ROMAN: Soccer still yet to catch on in the U.S.

David Roman

T.J. procrastinates and has to create an irrigation project in one night on an episode of “Recess.” The Blue Barracudas ran out of Pendants and lost on “The Legends of the Hidden Temple.” That nasally voiced guy shows that the Shamwow really does pick up 50 percent of the cola. What do these things have in common, other than the fact that they are all guilty pleasures? They are all things I’d rather watch than Major League Soccer.

While soccer is practically religion in Europe and a popular sport throughout the rest of the world, it often goes unnoticed within the United States. Since its founding in 1993 through 2004, the MLS had lost up to $350 million, according to Business Week.

Similarly, while Seattle and Toronto, two newer franchises, have shown increases in attendance, the majority of clubs have witnessed major decreases in ticket sales over the past few years, leading to an even larger loss of revenue.

Most clubs struggle to reach $14,000 per game, whereas even the worst baseball and football franchises reach at least $20,000. They even brought David Beckham and one-fifth of the Spice Girls over to try to spike interest.

However, other than a large increase in poster sales for girls between ages 13 and 24, the effect of the British ball-bender has worn off. So why is soccer so unpopular here when everyone else adores it?

Many say that soccer has failed to create enthusiasm in the states because it got started too late. We already had pictures of Jabar’s hook shot, Gibson’s game winning home run and the Immaculate Reception running through our minds when soccer was born. Like the last pork chop at Sunday dinner, soccer may have looked good, but we had already had enough.

Others have looked at the talent that we have on the field as a major weakness. Because we are a much less impressive league, we have trouble attracting the best athletes to play here. Similarly, we often play as a minor league team to those in Europe.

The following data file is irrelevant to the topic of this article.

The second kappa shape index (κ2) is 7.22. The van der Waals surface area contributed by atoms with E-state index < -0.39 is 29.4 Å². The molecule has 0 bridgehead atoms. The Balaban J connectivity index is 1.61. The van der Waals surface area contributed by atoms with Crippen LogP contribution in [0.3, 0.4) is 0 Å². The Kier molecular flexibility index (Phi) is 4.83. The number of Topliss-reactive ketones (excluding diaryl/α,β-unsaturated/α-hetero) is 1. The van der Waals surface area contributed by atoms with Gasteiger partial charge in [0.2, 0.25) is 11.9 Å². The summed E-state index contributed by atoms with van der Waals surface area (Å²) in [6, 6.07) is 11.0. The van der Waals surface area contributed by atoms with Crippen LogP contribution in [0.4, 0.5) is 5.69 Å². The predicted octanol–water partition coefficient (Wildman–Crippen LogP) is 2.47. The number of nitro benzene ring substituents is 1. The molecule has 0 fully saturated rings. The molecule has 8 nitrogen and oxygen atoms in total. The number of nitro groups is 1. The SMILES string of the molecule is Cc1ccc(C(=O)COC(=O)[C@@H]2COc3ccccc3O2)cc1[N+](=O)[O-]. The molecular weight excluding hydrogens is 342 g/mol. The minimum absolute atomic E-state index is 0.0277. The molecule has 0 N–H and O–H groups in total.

Many of our best young players, such as Clint Dempsey, leave the MLS to play in Europe for more money and more fame. In an economic downturn, spending extra cash on tickets to see B-list stars on the field simply seems illogical. Some point to the fact that we don’t teach our children to focus on soccer, but instead on other sports.

On ESPN we watch 13-year-old kids play baseball and high school and college athletes play football. One of the greatest sporting events of the year involves watching 65 college basketball teams battle it out until only one is left. Yet, we hardly see or hear about college or high school soccer players on the airwaves. Parents and children see what could happen in other sports but see soccer as a possible dead end.

While these are all valid reasons, soccer hasn’t necessarily failed due to lack of talent or airtime. To me, it is because of American culture. In this country, we have come to love immediate satisfaction. If the internet takes more than five seconds to load, we think about how many pieces the computer would break into if thrown out a four-story window. We eat food in McDonald’s and Burger King because we can get it in minutes.

Overall, we would sacrifice quality if it means we get what we want quickly. The same mentality exists for sports. We want the quick, hard hits in football that make you jump, the game-tying home run or the bang-bang play at first base.

Basketball gives us scores every 24 seconds, and hockey gives us men losing their teeth against the glass. While soccer may have the excitement of a goal or great save, the game is more about finesse, about knowing how to control the ball and about knowing where to be and where others are going. You may see the occasional hard hit or broken ankle, but most are just players falling to the grass, looking for a call. Because of that, we get bored easily.

Without the hard hits or constant scoring, we shut our minds off and hope for a possible streaker to run onto the field to liven things up. While others around the world can appreciate the art of midfield takeaway or a well-defended corner kick, we look for something that will satisfy our need for action immediately. Until we can appreciate the fluidity and mastery of soccer, we will miss out on what is considered to be the most popular sport in the world.

So the next time you see an MLS game on television, try to focus on the beauty of the game. Unless Jerry, Elaine, George and Kramer are making the best bet ever on Channel 9.


David Roman is a junior psychology and sociology major from Windham, N.H. He can be reached at [email protected]